How do you describe the Delhi markets? Many words come to mind. Rich, alive, colorful, crammed, dusty, packed, rambling, chaotic. All apply including “interesting”. On Christmas eve day, we wandered the textile and spice markets of Old Delhi. Every alley filled with sights.
These are two of my favorite shots – capturing the essence of the alleys of Old Delhi (Config: Canon 5D Mark III, Canon 28-300mm f/3.5 USM)
This sign was hanging outside a string of fireworks shops.
A few fireworks with very interesting names.
The fireworks were right beside the “Dental Depot”.
And this empty office, which our guide said was the sanitation office – they must have been out and hard at work.
I was recently having a discussion with a friend about the merits of black and white versus colour photos.
I have not been a big black and white shooter (mostly because black and white is a process for me with Lightroom). However, I have become a fan of black and white for people. In a black and white photo the focus become the characters in the shot, you are not distracted by colors.
Take this shot for example, a street vendor around the spice market in Old Delhi (Config: Canon 5D Mark III, Canon 28-300 f/3.5 USM)
We happened to be stuck in traffic and these guys were having an animated conversation. Perhaps about the weather or the latest cricket scores? I post both shots, with the black and white being my favorite.
To me color of his head scarf and the mangos is a distraction while the muted wardrobe of the street vendor means that he is not a focal point. The street vendor almost fades into the background.
I am going to start producing a lot more black and white. That being said, I remain a handheld HDR fan – a great feature of the Canon 5D Mark III – for other photos.
Interested in the experiences and opinions of others.
Through the gate .. down the street .. as shot from a shrine’s parking lot.
Config: Canon 5D Mark III, Canon 28-300mm f/3.5 USM.
If there is one photo that I took while in India which “describes” Delhi, this would be my choice.
Modern capabilities (electricity, communications, internet and everything else in between) strewn across the street in chaos. The word I would use is “chaotic”.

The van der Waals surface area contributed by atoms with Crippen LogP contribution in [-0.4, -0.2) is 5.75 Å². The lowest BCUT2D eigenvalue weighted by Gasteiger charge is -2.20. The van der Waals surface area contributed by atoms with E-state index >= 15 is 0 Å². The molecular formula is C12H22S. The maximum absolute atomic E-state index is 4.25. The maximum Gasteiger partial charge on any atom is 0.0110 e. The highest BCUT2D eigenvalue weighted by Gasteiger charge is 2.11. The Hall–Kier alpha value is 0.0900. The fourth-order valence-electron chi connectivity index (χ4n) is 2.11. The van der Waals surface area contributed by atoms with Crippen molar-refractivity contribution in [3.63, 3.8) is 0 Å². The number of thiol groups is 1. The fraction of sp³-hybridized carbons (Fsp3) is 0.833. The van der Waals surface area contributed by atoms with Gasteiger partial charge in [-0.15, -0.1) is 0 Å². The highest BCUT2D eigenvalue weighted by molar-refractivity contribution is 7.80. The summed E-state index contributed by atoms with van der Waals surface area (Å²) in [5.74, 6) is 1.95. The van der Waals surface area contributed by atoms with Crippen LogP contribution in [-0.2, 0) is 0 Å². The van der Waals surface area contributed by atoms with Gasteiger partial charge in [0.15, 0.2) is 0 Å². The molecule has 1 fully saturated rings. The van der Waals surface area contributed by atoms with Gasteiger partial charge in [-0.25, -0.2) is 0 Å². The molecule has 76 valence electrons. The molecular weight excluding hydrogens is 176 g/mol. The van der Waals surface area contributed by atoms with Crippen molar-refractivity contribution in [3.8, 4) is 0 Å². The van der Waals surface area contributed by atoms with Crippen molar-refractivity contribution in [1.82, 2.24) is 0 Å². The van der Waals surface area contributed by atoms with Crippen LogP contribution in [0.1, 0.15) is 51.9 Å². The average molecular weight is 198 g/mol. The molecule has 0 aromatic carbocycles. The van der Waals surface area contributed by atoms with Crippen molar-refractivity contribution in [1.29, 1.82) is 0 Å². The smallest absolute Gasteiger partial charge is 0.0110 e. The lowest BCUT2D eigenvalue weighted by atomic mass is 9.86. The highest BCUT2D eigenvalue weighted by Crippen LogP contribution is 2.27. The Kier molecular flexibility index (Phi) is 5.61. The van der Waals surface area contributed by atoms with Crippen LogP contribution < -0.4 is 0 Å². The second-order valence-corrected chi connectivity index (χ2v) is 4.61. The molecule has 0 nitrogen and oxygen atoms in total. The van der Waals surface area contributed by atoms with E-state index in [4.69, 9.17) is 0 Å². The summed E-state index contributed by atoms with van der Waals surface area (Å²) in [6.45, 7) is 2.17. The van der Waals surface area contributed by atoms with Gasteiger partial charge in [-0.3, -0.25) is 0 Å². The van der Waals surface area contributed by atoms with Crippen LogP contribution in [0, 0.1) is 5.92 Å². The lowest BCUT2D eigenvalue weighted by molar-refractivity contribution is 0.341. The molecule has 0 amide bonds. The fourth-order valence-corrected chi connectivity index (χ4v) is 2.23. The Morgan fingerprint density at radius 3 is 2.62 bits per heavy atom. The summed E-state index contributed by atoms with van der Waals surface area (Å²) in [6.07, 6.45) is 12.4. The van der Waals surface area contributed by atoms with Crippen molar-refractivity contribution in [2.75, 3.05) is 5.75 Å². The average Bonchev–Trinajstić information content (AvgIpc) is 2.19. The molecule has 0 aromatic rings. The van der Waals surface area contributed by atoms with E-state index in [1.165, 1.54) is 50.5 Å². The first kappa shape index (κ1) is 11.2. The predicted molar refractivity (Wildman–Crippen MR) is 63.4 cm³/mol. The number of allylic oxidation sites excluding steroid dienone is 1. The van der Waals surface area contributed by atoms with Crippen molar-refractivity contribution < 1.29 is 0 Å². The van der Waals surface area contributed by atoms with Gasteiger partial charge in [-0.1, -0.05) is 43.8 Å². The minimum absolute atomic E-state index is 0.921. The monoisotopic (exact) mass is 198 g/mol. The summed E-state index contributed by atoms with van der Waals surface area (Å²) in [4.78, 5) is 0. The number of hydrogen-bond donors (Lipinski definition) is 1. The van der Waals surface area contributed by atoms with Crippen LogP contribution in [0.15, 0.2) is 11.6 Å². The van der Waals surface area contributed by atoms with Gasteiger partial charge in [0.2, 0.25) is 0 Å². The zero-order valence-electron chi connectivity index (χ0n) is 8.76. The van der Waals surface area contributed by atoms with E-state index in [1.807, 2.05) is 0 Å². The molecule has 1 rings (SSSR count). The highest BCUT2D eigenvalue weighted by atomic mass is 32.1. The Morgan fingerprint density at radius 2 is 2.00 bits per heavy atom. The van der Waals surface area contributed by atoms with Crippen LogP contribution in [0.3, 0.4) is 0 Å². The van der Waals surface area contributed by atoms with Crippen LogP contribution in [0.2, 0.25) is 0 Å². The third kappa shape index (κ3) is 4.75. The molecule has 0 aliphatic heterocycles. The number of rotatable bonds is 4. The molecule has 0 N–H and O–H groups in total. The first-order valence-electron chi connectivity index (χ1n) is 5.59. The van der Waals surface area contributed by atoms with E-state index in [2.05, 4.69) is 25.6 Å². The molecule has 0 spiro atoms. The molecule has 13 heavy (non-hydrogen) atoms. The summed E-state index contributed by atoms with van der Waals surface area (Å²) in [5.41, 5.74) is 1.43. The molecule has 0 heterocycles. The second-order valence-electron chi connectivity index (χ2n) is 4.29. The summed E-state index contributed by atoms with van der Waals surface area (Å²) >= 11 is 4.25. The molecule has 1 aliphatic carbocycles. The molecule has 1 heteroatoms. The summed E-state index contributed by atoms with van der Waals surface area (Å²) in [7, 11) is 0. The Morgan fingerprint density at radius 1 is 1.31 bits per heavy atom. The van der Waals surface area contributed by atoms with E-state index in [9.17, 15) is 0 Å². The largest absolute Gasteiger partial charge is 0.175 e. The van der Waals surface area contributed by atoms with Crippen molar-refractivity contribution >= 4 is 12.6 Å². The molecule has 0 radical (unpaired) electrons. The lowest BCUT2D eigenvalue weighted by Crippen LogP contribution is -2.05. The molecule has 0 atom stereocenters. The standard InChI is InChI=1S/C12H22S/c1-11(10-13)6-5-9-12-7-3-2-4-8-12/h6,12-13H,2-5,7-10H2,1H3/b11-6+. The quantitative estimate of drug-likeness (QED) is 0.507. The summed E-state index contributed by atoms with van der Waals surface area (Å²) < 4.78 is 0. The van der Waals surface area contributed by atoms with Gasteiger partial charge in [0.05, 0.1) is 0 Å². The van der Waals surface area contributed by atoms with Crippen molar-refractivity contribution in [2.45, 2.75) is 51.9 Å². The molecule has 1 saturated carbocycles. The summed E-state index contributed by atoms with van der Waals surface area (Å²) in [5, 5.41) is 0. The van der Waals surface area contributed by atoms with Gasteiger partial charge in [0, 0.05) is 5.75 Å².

How these two guys make heads or tails of the wiring is beyond me?
Tokyo is a busy city. Everywhere is always busy. Despite being busy, it always feels orderly and most of the time – the crowds are not overwhelming.
But one thing is for sure. The crowds are always there – it goes hand in hand with a population of 40 million. At times, those crowds are inexplicable to a foreigner. The popcorn stand being one of those ‘scratch my head’ examples.
I have found another in Hiroo. This line was a couple hundred meters long – which I estimate as a two hour wait (minimum – it was not moving fast).
Why? Three guesses.
“AND THE FRIET”
Yes. A tiny little French fry shop. Seriously.
We spent Christmas Eve afternoon in Old Delhi around the markets. I could have taken 1,000 more photos like these as everywhere you turned a man or woman was performing a feat of strength to get their goods moved from A to B. Config: Canon 5D Mark III, Canon 28-300mm f/3.5 USM.
A few of my favorites. The first is the only in color – flowers presented for sale, draped across a parked motorbike.
In the Old Delhi markets there were lots of people carry their wares. Those markets are truly “human powered”. As we walked and observed, one of the most common modes of good transportation was via the head – with some carry more than others.
There were more than a few executing a tricky head balance.
Many worked as teams – balancing the load.
Look closely at the load in the back (how did they decide who gets to sit and who has to work?)
Some had long loads.
Some had big loads. What is all of that paper for? To feed the infamous India bureaucracy?
A lucky few had something other than their own hands and legs to power their cart.